While traditional topiary can act as the main focus in a garden setting, it can also be used to highlight other features such as at the foot of a pergola or around the base of a water feature. In a border setting, half standards or ‘lollipops’ placed at intervals throughout the length of a planting scheme will add permanent height and structure, enhancing the more naturalised planting below, which might be refreshed from season to season.
Classic topiarised shapes, such as cones, balls or spirals, can be placed as bold punctuation points at the corners of a scheme, adding aesthetic interest to an otherwise ‘flat’ area.
Pathways are the classic backbone for an avenue of topiary, not only to draw the eye through to other parts of the garden, but to create a journey to a destination, be it the entrance to a property or a focal point such as a sculpture. Symmetrical rows of topiary can cast an illusion of space, so can be used to great effect in a smaller space, such as an urban garden.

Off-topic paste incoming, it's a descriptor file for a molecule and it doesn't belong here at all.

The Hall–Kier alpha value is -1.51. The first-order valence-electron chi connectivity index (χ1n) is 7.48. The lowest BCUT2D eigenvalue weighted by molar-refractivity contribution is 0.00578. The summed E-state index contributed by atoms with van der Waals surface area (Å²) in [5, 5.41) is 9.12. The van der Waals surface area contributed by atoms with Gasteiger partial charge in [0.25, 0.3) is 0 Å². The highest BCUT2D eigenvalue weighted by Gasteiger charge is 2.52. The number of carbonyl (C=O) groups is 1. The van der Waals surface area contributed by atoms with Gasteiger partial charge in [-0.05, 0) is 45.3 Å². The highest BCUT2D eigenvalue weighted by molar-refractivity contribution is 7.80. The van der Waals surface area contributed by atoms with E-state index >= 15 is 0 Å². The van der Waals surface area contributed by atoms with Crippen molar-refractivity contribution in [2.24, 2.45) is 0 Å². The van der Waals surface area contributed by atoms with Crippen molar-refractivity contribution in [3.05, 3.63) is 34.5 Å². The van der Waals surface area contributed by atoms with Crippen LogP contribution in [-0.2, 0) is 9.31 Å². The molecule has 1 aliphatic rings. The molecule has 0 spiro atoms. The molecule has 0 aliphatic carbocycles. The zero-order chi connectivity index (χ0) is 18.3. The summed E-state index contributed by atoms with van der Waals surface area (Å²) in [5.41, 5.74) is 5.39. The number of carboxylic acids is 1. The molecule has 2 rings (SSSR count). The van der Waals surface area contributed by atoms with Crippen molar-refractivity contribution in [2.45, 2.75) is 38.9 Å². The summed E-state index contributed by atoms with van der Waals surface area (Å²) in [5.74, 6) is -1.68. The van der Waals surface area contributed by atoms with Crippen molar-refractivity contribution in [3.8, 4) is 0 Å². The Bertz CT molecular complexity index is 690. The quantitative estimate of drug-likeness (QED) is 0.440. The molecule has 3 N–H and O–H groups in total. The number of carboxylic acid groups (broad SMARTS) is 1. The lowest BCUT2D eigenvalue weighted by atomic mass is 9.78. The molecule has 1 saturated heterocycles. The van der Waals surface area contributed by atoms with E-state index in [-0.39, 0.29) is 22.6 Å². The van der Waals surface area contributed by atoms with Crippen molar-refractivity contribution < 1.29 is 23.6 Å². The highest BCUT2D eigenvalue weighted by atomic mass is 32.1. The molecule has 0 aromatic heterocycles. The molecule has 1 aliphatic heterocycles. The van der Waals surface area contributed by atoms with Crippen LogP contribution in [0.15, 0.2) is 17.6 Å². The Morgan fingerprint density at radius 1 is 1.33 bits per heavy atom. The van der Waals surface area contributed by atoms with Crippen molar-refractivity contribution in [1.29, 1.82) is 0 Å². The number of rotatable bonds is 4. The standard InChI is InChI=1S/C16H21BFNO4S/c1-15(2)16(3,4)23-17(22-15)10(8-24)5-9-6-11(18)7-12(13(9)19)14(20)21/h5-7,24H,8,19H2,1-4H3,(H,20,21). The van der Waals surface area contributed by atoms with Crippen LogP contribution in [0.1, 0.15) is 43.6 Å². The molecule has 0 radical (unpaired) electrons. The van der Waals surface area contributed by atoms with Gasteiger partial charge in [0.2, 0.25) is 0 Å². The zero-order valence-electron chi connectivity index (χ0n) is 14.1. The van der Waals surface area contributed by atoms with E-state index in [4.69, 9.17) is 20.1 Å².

One of the most popular ways of using topiary plants is to enhance a front entrance with a matching pair of containerised specimens. Cones, spirals, cubes and quarter standard trees would all suit, but once planted these will probably remain in situ, so choice of plant species should suit the orientation of the sun throughout the day. It is also important to select planters which will complement the period of the property and harmonise with existing hard landscaping materials.